15 January 2014

The Dreariest of Assemblages

Aldous Huxley, Two or Three Graces (London: Chatto & Windus, 1929), p. 9:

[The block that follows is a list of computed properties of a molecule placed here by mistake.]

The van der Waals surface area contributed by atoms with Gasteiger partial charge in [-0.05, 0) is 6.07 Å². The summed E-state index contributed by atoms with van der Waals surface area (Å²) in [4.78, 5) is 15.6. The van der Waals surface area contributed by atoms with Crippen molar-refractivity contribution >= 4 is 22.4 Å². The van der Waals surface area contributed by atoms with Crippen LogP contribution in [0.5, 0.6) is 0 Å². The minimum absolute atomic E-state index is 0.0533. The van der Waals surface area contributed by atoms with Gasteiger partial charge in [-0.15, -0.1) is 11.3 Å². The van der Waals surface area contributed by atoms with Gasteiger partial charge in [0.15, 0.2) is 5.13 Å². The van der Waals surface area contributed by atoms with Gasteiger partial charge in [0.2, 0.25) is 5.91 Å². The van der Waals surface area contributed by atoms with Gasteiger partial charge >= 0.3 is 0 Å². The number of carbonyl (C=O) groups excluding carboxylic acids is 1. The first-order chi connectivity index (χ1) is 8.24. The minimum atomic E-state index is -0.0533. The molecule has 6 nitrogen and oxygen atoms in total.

I have noticed that, as a general rule, people of decided individuality very rarely continue their schoolboy acquaintanceships into later life. It is only to be expected. The chances that they will have found in the tiny microcosm of school the sort of friends they will like when they are grown up — grown out of recognition — are obviously very small. Coteries whose bond of union consists in the fact that their component members happened to be at the same school at the same time are generally the dreariest of assemblages. It could scarcely be otherwise; men who have no better reasons for associating with one another must be colourless indeed, and insipid.